Reserve league integrating with USLPro

Discussion in 'MLS: News & Analysis' started by PhillyMLS, Dec 18, 2012.

  1. GVPATS77

    GVPATS77 Member+

    Joined:
    Aug 18, 2008
    Location:
    Fullerton, CA
    Maybe I was lucky. Never interacted with a rookie that gave me shit or gave me an attitude. Never ran into one that thought their shit didn't stink.

    I'm also extremely likable in real life (hard to believe, I know), so maybe that helps.

    I'm sure there are a handful out there. But a couple people in this thread are categorizing all of these kids as prima donas like we see in the NFL and NBA.

    I personally haven't seen it. Hell, most of the rookies I ever interacted with were surprised that any member of the media even wanted to talk to them.


  2. GVPATS77

    GVPATS77 Member+

    Joined:
    Aug 18, 2008
    Location:
    Fullerton, CA
    I covered MLS Cup in Freddy's rookie season and got a chance to talk with him for awhile before the game. He had a very genuine smile on his face and was acting like the whole MLS Cup experience was simply surreal.He was definitely trying to soak everything in.

    My impressions were that this was a very talented kid who LOVED playing the game.

    I was lucky enough to get a 1 on 1 interview with Jozy Altidore his rookie year. I was shocked at how mature and humble he was.

    Maybe I was extremely lucky. Maybe I just caught these guys on really good days.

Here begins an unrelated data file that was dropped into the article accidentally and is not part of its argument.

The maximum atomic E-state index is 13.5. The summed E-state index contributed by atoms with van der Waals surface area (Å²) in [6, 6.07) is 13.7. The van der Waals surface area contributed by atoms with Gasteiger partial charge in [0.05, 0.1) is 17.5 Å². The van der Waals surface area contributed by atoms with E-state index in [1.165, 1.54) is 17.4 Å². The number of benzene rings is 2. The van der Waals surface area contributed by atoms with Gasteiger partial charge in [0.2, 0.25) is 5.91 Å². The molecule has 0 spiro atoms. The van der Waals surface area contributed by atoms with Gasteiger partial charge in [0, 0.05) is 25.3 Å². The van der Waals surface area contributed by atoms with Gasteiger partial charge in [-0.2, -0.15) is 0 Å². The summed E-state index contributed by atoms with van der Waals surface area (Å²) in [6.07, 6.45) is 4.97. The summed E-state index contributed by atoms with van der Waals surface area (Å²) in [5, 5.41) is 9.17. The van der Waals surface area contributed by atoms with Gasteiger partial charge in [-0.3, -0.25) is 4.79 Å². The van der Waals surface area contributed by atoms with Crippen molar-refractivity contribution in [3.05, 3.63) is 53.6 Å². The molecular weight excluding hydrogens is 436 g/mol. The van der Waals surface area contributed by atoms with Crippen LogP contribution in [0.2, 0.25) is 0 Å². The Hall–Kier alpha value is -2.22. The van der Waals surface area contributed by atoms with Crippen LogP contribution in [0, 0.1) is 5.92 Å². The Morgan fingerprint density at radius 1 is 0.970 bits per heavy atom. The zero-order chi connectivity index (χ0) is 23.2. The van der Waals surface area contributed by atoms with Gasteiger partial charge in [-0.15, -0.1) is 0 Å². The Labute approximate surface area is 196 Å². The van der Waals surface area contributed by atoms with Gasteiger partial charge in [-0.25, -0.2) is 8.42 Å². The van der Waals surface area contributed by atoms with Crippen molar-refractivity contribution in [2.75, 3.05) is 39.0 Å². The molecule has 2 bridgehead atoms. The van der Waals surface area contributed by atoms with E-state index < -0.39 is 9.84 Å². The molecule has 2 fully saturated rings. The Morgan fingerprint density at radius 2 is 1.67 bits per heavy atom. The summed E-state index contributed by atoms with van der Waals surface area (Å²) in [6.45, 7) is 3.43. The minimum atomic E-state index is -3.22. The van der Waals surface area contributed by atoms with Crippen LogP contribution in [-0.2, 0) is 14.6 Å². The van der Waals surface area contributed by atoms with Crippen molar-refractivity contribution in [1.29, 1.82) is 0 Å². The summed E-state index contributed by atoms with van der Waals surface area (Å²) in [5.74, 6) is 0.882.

I've also been out of the field for a few years now, so maybe as the league's profile has grown, rookies have entered the league with a bit more cockiness. I don't know. Just saying that my experience with rookies tended towards the "Why do you want to talk to me? I'm a nobody." That's even guys who were rookie of the year candidates and guys who got extensive playing time right out of the gate.
  3. Beau Dure

    Beau Dure Member+

    Joined:
    May 31, 2000
    Location:
    Vienna, VA
    It's even worse for non-college graduates.
    blacksun repped this.
  4. Jahinho_Guerro

    Jahinho_Guerro Member

    Joined:
    Apr 17, 2009
    Club:
    Arsenal FC
    Country:
    Canada
    I think there would need to be an increase in the MLS rosters.
    (based of this link: http://pressbox.mlssoccer.com/content/roster-rules-and-regulations)

    The changes I would make to the Roster Rules is:

    A Major League Soccer club’s first team roster is comprised of up to 30 players, and 10 specified reserve (U-23) players. All 40 players are eligible for selection to each 18-player game-day squad during the regular season and playoffs.

    Salary & Budget
    Players occupying roster spots 1-24 will earn at least $44,000 in 2013.(did not include the yearly % increase)
    Players occupying roster spots 25-30 will earn at least $33,750 in 2013. (did not include the yearly % increase)